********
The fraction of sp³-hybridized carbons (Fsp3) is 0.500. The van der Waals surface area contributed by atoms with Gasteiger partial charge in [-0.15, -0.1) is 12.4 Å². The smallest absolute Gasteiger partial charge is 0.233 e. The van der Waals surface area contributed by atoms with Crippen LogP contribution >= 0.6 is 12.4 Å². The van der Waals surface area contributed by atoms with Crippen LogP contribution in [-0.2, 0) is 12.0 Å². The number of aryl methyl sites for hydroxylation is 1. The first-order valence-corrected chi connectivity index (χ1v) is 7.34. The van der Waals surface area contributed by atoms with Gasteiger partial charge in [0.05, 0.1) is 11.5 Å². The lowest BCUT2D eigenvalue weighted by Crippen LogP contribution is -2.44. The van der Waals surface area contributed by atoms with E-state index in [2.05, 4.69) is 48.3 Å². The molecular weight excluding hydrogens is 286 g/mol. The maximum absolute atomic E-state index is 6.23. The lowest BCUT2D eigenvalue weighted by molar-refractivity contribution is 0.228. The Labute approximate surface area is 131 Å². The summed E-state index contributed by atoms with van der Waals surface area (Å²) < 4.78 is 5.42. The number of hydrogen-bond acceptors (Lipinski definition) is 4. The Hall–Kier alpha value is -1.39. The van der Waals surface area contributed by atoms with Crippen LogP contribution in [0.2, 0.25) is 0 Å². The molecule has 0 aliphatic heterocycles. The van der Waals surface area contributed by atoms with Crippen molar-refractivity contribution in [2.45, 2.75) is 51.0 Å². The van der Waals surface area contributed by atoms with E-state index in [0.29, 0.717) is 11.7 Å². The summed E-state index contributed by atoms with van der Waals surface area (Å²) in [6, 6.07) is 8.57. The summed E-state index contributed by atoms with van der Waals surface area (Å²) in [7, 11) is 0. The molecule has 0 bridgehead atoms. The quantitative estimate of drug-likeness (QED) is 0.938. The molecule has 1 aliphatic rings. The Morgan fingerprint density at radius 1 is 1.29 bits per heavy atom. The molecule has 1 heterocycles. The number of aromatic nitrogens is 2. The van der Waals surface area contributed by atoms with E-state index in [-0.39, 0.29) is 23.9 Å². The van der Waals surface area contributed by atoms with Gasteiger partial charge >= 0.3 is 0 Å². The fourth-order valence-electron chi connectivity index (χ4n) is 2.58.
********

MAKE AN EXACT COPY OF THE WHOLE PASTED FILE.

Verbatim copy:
The fraction of sp³-hybridized carbons (Fsp3) is 0.500. The van der Waals surface area contributed by atoms with Gasteiger partial charge in [-0.15, -0.1) is 12.4 Å². The smallest absolute Gasteiger partial charge is 0.233 e. The van der Waals surface area contributed by atoms with Crippen LogP contribution >= 0.6 is 12.4 Å². The van der Waals surface area contributed by atoms with Crippen LogP contribution in [-0.2, 0) is 12.0 Å². The number of aryl methyl sites for hydroxylation is 1. The first-order valence-corrected chi connectivity index (χ1v) is 7.34. The van der Waals surface area contributed by atoms with Gasteiger partial charge in [0.05, 0.1) is 11.5 Å². The lowest BCUT2D eigenvalue weighted by Crippen LogP contribution is -2.44. The van der Waals surface area contributed by atoms with E-state index in [2.05, 4.69) is 48.3 Å². The molecular weight excluding hydrogens is 286 g/mol. The maximum absolute atomic E-state index is 6.23. The lowest BCUT2D eigenvalue weighted by molar-refractivity contribution is 0.228. The Labute approximate surface area is 131 Å². The summed E-state index contributed by atoms with van der Waals surface area (Å²) < 4.78 is 5.42. The number of hydrogen-bond acceptors (Lipinski definition) is 4. The Hall–Kier alpha value is -1.39. The van der Waals surface area contributed by atoms with Crippen LogP contribution in [0.2, 0.25) is 0 Å². The molecule has 0 aliphatic heterocycles. The van der Waals surface area contributed by atoms with Crippen molar-refractivity contribution in [2.45, 2.75) is 51.0 Å². The van der Waals surface area contributed by atoms with E-state index in [0.29, 0.717) is 11.7 Å². The summed E-state index contributed by atoms with van der Waals surface area (Å²) in [6, 6.07) is 8.57. The summed E-state index contributed by atoms with van der Waals surface area (Å²) in [7, 11) is 0. The molecule has 0 bridgehead atoms. The quantitative estimate of drug-likeness (QED) is 0.938. The molecule has 1 aliphatic rings. The Morgan fingerprint density at radius 1 is 1.29 bits per heavy atom. The molecule has 1 heterocycles. The number of aromatic nitrogens is 2. The van der Waals surface area contributed by atoms with E-state index in [-0.39, 0.29) is 23.9 Å². The van der Waals surface area contributed by atoms with Gasteiger partial charge >= 0.3 is 0 Å². The fourth-order valence-electron chi connectivity index (χ4n) is 2.58.